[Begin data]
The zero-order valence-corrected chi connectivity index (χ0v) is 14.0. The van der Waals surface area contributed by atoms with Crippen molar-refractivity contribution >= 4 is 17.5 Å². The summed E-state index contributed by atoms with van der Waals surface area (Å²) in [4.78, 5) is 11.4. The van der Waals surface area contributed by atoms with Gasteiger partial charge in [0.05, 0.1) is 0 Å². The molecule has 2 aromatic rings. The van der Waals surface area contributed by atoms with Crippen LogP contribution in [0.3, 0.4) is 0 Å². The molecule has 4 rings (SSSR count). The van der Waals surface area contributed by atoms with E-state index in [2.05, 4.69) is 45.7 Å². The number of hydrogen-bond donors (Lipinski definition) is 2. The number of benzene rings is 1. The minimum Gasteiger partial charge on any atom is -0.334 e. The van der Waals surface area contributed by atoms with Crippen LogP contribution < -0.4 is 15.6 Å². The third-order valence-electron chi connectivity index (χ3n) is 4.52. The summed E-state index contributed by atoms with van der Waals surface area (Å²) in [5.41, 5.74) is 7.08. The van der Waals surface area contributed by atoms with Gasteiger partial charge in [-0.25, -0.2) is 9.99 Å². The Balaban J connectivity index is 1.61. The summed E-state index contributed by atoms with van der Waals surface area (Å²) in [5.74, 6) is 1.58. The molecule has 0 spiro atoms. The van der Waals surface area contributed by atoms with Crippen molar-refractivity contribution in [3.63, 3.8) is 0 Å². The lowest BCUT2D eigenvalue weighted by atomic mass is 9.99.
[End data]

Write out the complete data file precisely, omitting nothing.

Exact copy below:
The zero-order valence-corrected chi connectivity index (χ0v) is 14.0. The van der Waals surface area contributed by atoms with Crippen molar-refractivity contribution >= 4 is 17.5 Å². The summed E-state index contributed by atoms with van der Waals surface area (Å²) in [4.78, 5) is 11.4. The van der Waals surface area contributed by atoms with Gasteiger partial charge in [0.05, 0.1) is 0 Å². The molecule has 2 aromatic rings. The van der Waals surface area contributed by atoms with Crippen LogP contribution in [0.3, 0.4) is 0 Å². The molecule has 4 rings (SSSR count). The van der Waals surface area contributed by atoms with E-state index in [2.05, 4.69) is 45.7 Å². The number of hydrogen-bond donors (Lipinski definition) is 2. The number of benzene rings is 1. The minimum Gasteiger partial charge on any atom is -0.334 e. The van der Waals surface area contributed by atoms with Crippen LogP contribution < -0.4 is 15.6 Å². The third-order valence-electron chi connectivity index (χ3n) is 4.52. The summed E-state index contributed by atoms with van der Waals surface area (Å²) in [5.41, 5.74) is 7.08. The van der Waals surface area contributed by atoms with Gasteiger partial charge in [-0.25, -0.2) is 9.99 Å². The Balaban J connectivity index is 1.61. The summed E-state index contributed by atoms with van der Waals surface area (Å²) in [5.74, 6) is 1.58. The molecule has 0 spiro atoms. The van der Waals surface area contributed by atoms with Crippen molar-refractivity contribution in [3.63, 3.8) is 0 Å². The lowest BCUT2D eigenvalue weighted by atomic mass is 9.99.